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The origins of the Korean War: Liberation and the emergence of separate regimes 1945-1947 [Hardcover]

Bruce Cumings


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Book Description

1981
In continuing his argument that the Korean War was civil and revolutionary in character, Bruce Cumings examines the internal political-economic development of the two Korean states and the consequences, for Korea, of Cold War rivalry between the USA and the Soviet Union. He investigates the intense border fighting and internal political instability that preceded the Northern invasion and challenges the notion of sudden Soviet-sponsored intervention. He discusses, among other topics, the containment doctrine as applied to South Korea and the subsequent adoption by the USA of a "rollback" policy aimed at eliminating communism in North Korea.
--This text refers to an out of print or unavailable edition of this title.

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Amazon.com: 2.2 out of 5 stars  5 reviews
1 of 2 people found the following review helpful
1.0 out of 5 stars Sloppy Research 12 Oct 2013
By Edward C. Parmenter - Published on Amazon.com
Format:Paperback
Origins of the Korean War, Vol. 2: The Roaring of the Cataract, 1947-1950On page 614, his statement about the US knowing about the attack in advance is a word for word repeat of I.F. Stone's on page 2 of his "The Hidden History of the Korean War". In both cases, there is no documentation for that statement. The mere fact that the largest single evacuation of people was by a Norwegian freighter, the Reinholt, which evacuated 676 persons on a ship with sleeping and toilet accommodations for 10 men supports my contention that there was no advance placement of ships for evacuation because if there had been, something with better accommodations would have been provided. The Reinholt had just unloaded its cargo of fertilizer. On that same page, he writes that, as another proof that the US knew of the upcoming attack, that five days before the attack, General Ridgeway was looking to divert from Indo-China to Korea, military aid items such as Naval "Hellcats, among other things. Cumings has an endnote 119 after this statement. That endnote specifies a box number for G-3 files but at the end of the citation he writes that he was unable to find the document. To find any document at the National Archives, you need Records Group, Stack Area, Row, Compartment and Shelf numbers in addition to a box number or numbers. My question is: If he could not find a source document, why even write about something which at this point, is pure speculation on his part? If this statement were factual, Ridgeway should also have been trying to find out how many Hellcat pilots and ground crews were available. Information about the Reinholt came from the G-1 Daily logs of the 24th Infantry Division for June 1950.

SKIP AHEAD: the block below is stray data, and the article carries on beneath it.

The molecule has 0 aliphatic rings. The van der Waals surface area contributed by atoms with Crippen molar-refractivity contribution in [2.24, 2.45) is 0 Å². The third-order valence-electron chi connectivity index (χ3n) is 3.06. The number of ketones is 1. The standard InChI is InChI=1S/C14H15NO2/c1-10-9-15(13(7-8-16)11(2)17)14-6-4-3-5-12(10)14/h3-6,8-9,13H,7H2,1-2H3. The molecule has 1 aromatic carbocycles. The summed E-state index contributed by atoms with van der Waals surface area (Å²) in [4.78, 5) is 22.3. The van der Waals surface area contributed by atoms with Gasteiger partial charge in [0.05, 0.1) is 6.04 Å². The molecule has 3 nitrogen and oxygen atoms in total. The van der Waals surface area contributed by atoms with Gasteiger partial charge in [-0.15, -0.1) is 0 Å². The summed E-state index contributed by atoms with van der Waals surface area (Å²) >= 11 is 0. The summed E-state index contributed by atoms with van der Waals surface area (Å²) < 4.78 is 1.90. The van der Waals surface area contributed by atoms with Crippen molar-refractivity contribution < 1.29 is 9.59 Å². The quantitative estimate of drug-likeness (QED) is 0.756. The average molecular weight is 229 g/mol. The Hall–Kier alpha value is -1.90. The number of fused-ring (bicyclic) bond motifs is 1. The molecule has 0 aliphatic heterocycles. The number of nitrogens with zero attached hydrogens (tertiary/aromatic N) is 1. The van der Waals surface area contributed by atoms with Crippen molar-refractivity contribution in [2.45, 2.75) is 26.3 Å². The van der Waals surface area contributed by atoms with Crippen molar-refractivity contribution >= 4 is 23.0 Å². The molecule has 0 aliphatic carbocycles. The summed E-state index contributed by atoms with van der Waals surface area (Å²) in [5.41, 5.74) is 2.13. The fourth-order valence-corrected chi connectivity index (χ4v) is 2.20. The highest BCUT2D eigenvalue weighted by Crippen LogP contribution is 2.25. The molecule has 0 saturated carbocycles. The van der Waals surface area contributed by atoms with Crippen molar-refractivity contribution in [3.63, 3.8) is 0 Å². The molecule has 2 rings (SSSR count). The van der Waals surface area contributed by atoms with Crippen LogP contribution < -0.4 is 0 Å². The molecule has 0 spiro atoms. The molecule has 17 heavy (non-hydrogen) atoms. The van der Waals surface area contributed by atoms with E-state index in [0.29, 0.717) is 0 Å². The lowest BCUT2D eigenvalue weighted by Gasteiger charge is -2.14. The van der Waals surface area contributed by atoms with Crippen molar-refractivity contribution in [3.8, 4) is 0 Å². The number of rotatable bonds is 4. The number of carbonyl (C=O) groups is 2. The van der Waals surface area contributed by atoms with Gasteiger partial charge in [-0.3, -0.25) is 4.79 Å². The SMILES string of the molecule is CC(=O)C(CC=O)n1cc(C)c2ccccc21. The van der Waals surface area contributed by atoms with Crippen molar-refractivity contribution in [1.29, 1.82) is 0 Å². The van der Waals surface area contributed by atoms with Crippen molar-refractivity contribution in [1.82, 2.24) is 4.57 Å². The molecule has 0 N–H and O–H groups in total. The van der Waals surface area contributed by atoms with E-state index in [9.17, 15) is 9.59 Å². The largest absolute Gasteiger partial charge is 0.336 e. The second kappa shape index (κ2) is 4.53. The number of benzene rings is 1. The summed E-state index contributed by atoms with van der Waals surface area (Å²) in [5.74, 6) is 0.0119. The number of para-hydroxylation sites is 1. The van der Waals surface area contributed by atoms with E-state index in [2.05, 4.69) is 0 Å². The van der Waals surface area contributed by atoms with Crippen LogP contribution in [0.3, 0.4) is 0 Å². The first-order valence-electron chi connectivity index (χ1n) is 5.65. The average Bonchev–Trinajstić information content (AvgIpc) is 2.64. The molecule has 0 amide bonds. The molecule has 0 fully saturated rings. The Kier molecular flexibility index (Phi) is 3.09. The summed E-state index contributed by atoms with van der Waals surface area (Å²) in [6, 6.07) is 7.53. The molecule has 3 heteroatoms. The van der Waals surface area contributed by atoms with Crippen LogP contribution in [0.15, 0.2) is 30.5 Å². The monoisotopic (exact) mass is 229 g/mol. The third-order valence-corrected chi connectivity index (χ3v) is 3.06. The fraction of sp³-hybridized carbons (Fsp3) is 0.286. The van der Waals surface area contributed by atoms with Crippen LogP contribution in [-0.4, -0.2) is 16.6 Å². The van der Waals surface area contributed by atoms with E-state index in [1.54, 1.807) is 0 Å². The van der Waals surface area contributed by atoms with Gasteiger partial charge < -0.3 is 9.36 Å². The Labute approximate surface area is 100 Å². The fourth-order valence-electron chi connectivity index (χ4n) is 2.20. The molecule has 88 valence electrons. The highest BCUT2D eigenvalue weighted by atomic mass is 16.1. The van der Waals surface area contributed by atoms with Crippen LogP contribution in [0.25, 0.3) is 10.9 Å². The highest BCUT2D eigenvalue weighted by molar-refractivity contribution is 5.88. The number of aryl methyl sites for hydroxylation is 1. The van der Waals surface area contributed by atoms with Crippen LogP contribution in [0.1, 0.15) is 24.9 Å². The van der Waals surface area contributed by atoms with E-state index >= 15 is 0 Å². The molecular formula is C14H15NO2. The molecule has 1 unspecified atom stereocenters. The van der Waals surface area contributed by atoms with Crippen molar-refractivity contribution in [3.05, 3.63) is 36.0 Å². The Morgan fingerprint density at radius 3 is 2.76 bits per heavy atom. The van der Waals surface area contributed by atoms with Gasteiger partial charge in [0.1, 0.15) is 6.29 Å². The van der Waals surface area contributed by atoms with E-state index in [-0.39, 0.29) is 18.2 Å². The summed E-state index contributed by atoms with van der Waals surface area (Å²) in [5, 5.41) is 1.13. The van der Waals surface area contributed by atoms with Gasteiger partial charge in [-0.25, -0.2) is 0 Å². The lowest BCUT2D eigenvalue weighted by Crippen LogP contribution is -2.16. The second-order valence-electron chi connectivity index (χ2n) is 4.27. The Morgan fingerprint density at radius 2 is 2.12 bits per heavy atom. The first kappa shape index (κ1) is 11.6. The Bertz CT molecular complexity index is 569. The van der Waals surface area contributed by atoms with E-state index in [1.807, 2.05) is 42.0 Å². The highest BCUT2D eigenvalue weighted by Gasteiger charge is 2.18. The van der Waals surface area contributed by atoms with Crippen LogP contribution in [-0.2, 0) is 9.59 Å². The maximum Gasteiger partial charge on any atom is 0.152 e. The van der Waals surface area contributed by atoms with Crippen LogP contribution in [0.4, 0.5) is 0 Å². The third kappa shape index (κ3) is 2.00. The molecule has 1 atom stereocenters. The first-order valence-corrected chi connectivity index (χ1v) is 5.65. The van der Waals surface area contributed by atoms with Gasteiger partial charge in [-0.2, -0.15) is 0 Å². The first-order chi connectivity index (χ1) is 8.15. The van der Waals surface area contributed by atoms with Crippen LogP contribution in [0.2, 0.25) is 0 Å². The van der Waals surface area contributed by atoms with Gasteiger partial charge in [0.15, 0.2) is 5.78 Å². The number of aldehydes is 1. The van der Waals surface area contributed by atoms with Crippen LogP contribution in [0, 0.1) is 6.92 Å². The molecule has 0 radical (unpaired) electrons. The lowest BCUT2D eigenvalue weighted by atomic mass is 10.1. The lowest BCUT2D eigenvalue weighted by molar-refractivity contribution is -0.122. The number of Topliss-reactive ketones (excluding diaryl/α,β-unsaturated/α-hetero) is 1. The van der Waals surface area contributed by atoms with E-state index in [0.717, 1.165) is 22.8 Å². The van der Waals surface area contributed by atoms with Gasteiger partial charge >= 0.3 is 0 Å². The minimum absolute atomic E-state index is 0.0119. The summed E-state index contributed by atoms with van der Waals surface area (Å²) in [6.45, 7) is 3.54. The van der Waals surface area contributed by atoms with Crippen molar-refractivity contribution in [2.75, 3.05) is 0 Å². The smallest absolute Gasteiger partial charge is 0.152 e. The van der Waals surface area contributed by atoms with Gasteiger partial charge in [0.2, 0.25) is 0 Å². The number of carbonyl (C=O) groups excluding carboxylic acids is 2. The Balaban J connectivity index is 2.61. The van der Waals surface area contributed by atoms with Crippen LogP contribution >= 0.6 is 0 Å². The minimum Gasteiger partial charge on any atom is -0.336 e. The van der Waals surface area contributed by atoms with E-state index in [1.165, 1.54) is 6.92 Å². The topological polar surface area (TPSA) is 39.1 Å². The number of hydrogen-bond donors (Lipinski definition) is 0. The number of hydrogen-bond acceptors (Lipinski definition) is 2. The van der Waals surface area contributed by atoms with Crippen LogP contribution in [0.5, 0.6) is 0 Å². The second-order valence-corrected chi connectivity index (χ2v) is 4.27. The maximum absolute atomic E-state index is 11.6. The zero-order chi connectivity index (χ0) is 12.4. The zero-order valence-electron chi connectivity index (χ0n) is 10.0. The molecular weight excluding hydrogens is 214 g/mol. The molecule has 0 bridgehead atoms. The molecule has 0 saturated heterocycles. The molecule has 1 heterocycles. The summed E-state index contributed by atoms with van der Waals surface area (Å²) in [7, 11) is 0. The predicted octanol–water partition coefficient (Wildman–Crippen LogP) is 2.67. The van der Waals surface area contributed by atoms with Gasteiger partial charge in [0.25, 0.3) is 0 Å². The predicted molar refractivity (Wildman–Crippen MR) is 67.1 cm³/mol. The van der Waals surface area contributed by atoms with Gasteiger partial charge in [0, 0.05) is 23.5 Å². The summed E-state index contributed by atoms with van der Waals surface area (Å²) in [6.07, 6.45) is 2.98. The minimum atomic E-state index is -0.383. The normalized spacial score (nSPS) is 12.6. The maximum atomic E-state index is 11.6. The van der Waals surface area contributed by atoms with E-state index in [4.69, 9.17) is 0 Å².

On page 659, in the first full paragraph, he writes that when the KPA (Korean Peoples Army) threatened a full envelopment as early as July 26th, General Walker ordered a military withdrawal from Taegu and that the next day, MacArthur flew to Korea and demanded that further withdrawals cease, and that shortly thereafter the 2d Infantry Division landed at Pusan and was rushed to the line at Chinju. First, There was NO military withdrawal from Taegu. Second, MacArthur did NOT tell General Walker to cease any more withdrawals. General Walker did not issue his "Stand or Die" order until July 29th. Had MacArthur given him that ultimatum on July 27th, Walker would not have delayed for two days to issue his order. Third, the 29th Infantry Regiment arrived in Korea on July 25th and was attached to the 19th Infantry Regiment of the 24th Infantry Division. They moved to the Hadong, Anui and Chinju area with the First Battalion of the 19th Regiment arriving there by 5 PM (1700 hours) on July 27th (The same day that MacArthur Arrived in Korea to see General Walker). At NO time did any elements of the 2d Infantry Division get within 30 miles of Chinju. When I confronted Professor Cumings with this documentation, he had two comments: "I wish I had this information 25 years ago." and "I was not doing military history." Most of the documents supporting this information was declassified and available to anyone well prior to 1970.

On page 651 he wrote that by September 8, 1950, MacArthur had been sent all available combat trained units except the 82d Airborne. The U.S. also had fully trained and staffed combat units in Europe, but maybe Professor Cumings meant to say ..stationed in the U.S. The 11th Airborne Division was also fully trained and staffed, but it also remained in the U.S. The 187th Airborne Infantry Regiment of the 11th Airborne was not sent to Korea until early October 1950. They did not make their first combat drop until late October 1950.

Many of Professor Cumings end notes are incomplete when it comes to citing complete locations to documents. Additionally, he often includes multiple source documents in each endnote. For example endnote 135 for Chapter 21, page 749/750 refers to a Records Group 319, but gives no location. Later on in the same end note he mentions Hoyt S. Vandenburg Papers and Harry S. Truman Library. In most cases he does not provide complete location information, mostly Records Group (RG) and box number. If the location is the National Archives, a researcher needs all of the location information listed towards the end of the first paragraph of this review.